A. Write T (true) or F (false).

1   It is better to stick only to the facts in a presentation and not tell stories, as they may divert listeners’ attention.

2   It is better to read your slides to make sure you get your information correct.

3   If you are reading from a presentation, do not look at the screen the whole time. It can be distracting.

4   It is best to put complete sentences and paragraphs on the screen to ensure you present all needed information.

 It is best to use a large dark font on a light background so that everyone can read your slides.

 Hand out any notes and presentation materials before you begin your talk so that people can follow along.

B. Who does each action while giving their presentation? Write M for the man or W for the woman.

___ 1   uses storytelling to present information

___ 2   reads the presentation word for word

___ 3   talks in a conversational manner

___ 4   watches the slides during the presentation

___ 5   does not use bullet points

___ 6   does not put everything on the slides

___ 7   uses a small font

___ 8   does not give a handout until after the presentation ends

C. Write the letter of the correct phrase to complete each sentence.

 use bullet points

b   try to tell a story

 post slide points one at a time

d   watch the presenter

 look at the screen the whole time

 talk as if you were having a conversation

 give handouts at the end of the presentation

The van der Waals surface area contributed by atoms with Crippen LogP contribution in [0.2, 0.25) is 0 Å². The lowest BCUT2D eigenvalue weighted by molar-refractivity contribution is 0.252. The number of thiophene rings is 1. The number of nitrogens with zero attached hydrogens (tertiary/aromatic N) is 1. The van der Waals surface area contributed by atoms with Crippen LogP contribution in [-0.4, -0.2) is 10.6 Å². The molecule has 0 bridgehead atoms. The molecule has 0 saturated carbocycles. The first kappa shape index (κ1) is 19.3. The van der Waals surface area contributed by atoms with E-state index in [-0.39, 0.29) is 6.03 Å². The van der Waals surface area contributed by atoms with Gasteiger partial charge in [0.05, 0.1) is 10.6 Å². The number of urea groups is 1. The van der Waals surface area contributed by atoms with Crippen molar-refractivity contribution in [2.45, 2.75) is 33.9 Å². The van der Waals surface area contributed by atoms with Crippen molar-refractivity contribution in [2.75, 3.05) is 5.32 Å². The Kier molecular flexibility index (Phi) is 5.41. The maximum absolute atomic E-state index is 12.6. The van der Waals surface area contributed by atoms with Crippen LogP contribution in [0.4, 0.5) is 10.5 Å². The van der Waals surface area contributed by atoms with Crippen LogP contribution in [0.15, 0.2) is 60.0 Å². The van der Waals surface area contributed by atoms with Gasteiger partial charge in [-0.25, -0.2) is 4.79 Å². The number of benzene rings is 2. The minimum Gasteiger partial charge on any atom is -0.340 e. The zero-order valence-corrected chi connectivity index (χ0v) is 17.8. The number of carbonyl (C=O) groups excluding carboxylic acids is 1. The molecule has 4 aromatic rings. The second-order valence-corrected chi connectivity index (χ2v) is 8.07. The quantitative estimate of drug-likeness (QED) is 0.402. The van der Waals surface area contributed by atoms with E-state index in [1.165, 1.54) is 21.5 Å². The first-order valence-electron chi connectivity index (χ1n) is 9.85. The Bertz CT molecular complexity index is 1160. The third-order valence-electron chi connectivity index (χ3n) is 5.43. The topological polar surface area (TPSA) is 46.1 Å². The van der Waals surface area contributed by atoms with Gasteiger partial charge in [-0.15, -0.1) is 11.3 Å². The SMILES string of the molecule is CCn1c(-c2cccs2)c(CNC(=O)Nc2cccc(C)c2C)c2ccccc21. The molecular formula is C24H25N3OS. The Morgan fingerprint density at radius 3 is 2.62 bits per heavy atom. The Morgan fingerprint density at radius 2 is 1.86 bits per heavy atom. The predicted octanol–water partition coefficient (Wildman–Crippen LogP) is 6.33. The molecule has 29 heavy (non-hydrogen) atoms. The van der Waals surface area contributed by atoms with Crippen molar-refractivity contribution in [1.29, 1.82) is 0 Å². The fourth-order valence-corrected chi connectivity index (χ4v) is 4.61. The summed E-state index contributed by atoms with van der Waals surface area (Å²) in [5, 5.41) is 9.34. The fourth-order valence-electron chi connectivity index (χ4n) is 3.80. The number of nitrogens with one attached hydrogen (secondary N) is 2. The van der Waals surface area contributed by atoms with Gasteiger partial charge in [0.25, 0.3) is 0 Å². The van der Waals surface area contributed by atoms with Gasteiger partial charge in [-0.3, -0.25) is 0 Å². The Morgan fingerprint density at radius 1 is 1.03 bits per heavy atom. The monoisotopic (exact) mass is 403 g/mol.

h   use a large, dark font on a light background

 The audience will find it more interesting if you ____.

 No one wants to hear you read, so ____.

 You take the focus off yourself if you ____.

 A successful presentation is when people ____.

 Because paragraphs on slides are hard to read, you need to ____.

 People who sit in the back will be able to read if you ____.

 The audience will get ahead of you if you don’t ____.

 To encourage people to pay attention and not write while you are speaking, ____.

D. Choose the correct expressions to complete the statements according to the information in the video.

 Poor slideshows / Boring subjects are the reason audiences dread watching presentations.

 It is tedious for people to sit there while someone talks as if having a conversation / reads exactly what is on the screen.

3   A common problem during presentations is looking only at the screen / talking too long about a subject.

4   It is not necessary to look at your slides at all / put your entire speech on the screen.

5   In choosing to write the text for the slides, you should include no more than three words / only the key words.

6   It is a good idea to view your slides from the back of the room to check if everyone can see you / your font is too small.

7   Letting people know they will get a copy of the presentation discourages them from taking their own notes / reading ahead on the slides.



1 F   2 F   3 T   4 F   5 T   6 F


1 W   2 M   3 W   4 M   5 M   6 W   7 M   8 W


1 b   2 f   3 e   4 d   5 a   6 h   7 c   8 g


 Poor slideshows

 reads exactly what is on the screen

 looking only at the screen

 put your entire speech on the screen

 only the key words

 your font is too small

 taking their own notes